Bronchoscopic Thermal Vapor Ablation: Best Practice Recommendations from an Expert Panel on Endoscopic Lung Volume Reduction

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Abstract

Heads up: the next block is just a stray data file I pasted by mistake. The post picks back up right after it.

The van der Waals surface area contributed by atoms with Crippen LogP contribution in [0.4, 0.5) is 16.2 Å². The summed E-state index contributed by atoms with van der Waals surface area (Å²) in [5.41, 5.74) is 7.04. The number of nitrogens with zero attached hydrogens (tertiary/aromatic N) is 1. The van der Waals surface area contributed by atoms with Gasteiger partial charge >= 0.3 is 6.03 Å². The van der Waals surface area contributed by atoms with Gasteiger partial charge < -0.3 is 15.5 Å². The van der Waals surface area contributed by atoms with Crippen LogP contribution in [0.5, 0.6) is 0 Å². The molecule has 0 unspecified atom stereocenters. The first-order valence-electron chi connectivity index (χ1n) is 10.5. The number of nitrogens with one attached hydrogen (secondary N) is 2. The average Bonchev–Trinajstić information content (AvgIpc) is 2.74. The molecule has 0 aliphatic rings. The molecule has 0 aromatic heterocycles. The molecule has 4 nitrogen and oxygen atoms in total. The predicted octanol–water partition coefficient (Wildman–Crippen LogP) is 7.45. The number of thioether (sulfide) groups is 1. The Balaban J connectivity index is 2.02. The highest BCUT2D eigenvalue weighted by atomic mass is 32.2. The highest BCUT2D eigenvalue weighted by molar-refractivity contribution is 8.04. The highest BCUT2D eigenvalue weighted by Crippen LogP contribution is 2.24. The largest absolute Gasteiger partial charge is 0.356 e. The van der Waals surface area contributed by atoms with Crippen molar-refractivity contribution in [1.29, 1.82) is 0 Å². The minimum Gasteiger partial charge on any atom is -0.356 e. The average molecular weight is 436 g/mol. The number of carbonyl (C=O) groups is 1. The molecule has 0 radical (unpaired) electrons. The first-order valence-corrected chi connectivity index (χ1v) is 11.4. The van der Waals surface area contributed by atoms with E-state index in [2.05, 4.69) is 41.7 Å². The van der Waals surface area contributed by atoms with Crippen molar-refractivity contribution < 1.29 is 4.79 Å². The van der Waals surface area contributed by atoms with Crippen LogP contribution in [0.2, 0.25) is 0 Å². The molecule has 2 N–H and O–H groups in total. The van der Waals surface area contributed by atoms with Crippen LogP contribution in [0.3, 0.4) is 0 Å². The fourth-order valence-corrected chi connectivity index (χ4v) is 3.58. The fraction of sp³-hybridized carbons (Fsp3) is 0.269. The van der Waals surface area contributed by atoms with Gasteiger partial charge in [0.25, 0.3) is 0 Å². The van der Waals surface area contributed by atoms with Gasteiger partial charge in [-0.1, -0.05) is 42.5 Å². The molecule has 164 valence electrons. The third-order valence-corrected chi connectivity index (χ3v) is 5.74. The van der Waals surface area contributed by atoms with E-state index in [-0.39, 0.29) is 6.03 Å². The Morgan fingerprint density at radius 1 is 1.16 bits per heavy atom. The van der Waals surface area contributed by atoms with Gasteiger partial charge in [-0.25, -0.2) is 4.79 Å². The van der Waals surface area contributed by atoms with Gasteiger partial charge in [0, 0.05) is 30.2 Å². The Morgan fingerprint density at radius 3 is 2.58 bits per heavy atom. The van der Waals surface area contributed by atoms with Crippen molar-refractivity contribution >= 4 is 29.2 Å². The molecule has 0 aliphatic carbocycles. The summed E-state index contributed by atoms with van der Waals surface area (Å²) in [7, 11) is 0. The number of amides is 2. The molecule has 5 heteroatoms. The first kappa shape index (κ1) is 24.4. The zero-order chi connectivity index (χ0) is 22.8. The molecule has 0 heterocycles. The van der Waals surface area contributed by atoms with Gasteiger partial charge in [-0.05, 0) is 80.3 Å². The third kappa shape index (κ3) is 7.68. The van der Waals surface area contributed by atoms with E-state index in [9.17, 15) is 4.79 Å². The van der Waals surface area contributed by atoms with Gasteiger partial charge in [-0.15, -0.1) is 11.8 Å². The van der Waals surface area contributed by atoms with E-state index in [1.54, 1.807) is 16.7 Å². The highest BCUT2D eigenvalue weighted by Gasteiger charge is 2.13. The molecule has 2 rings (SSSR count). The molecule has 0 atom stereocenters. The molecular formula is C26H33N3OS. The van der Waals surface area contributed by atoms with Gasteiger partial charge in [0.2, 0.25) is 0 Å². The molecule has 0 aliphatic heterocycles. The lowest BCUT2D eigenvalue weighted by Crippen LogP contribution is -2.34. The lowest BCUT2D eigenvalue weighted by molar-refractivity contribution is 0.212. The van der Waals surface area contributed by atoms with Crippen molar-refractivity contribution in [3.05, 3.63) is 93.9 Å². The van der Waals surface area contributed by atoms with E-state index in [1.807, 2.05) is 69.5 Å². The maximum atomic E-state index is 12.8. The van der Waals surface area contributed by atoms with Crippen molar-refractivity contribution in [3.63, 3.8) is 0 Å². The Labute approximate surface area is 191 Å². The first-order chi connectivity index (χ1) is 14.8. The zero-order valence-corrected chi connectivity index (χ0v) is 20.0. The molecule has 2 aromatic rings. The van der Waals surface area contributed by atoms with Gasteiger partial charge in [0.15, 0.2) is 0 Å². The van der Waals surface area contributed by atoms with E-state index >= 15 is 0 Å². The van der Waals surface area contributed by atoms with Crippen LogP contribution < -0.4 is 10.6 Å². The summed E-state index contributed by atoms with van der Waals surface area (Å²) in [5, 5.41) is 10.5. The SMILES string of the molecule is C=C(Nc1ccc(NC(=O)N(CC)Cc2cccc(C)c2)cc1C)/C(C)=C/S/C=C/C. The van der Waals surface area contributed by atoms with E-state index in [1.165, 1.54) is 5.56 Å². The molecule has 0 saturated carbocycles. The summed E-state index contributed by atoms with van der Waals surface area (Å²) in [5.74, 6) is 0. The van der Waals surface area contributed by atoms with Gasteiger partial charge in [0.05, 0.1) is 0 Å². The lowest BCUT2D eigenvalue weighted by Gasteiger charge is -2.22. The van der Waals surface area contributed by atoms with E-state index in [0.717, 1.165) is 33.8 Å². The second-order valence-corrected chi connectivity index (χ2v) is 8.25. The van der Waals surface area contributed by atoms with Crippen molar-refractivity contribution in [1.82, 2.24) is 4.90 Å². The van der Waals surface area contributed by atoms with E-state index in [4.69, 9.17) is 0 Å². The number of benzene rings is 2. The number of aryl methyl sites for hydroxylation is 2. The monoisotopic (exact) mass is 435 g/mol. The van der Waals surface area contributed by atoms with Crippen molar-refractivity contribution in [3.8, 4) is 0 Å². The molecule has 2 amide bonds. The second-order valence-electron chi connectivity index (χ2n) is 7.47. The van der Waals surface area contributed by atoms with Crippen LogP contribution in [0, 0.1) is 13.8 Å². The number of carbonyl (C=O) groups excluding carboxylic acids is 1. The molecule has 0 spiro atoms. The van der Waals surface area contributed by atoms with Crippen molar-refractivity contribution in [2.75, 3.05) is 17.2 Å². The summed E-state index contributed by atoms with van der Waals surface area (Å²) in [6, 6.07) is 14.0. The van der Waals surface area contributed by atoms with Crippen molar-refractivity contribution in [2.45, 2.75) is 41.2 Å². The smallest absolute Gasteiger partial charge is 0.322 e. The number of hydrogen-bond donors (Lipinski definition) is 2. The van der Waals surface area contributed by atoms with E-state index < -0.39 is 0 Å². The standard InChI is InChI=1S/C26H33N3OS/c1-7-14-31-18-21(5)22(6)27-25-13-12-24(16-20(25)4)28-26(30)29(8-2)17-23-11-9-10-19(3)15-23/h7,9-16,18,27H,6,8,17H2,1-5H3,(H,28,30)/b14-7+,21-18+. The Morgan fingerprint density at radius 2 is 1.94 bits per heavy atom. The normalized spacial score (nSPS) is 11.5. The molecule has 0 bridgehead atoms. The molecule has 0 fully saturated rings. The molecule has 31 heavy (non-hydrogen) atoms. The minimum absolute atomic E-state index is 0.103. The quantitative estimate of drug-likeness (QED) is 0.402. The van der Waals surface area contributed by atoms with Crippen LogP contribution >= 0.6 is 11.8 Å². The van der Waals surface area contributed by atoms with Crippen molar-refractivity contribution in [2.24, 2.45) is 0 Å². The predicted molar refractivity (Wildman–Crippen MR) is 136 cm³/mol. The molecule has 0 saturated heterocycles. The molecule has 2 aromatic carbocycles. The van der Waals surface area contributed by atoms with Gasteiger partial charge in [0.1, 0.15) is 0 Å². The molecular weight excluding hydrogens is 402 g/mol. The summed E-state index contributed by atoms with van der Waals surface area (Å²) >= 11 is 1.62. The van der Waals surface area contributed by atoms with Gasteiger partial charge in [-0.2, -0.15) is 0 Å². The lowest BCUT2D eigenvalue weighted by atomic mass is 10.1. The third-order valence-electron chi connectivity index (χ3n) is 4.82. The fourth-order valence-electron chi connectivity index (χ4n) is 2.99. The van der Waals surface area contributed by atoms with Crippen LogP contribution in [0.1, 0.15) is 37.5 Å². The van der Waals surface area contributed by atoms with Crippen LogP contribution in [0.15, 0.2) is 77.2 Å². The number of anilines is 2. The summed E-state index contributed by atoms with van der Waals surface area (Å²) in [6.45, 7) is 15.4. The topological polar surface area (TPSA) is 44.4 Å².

Bronchoscopic thermal vapor ablation (BTVA) represents one of the endoscopic lung volume reduction (ELVR) techniques that aims at hyperinflation reduction in patients with advanced emphysema to improve respiratory mechanics. By targeted segmental vapor ablation, an inflammatory response leads to tissue and volume reduction of the most diseased emphysematous segments. So far, BTVA has been demonstrated in several single-arm trials and 1 multinational randomized controlled trial to improve lung function, exercise capacity, and quality of life in patients with upper lobe-predominant emphysema irrespective of the collateral ventilation. In this review, we emphasize the practical aspects of this ELVR method. Patients with upper lobe-predominant emphysema, forced expiratory volume in 1 second (FEV1) between 20 and 45% of predicted, residual volume (RV) > 175% of predicted, and carbon monoxide diffusing capacity (DLCO) ≥20% of predicted can be considered for BTVA treatment. Prior to the procedure, a special software assists in identifying the target segments with the highest emphysema index, volume and the highest heterogeneity index to the untreated ipsilateral lung lobes. The procedure may be performed under deep sedation or preferably under general anesthesia. After positioning of the BTVA catheter and occlusion of the target segment by the occlusion balloon, heated water vapor is delivered in a predetermined specified time according to the vapor dose. After the procedure, patients should be strictly monitored to proactively detect symptoms of localized inflammatory reaction that may temporarily worsen the clinical status of the patient and to detect complications. As the data are still very limited, BTVA should be performed within clinical trials or comprehensive registries where the product is commercially available.

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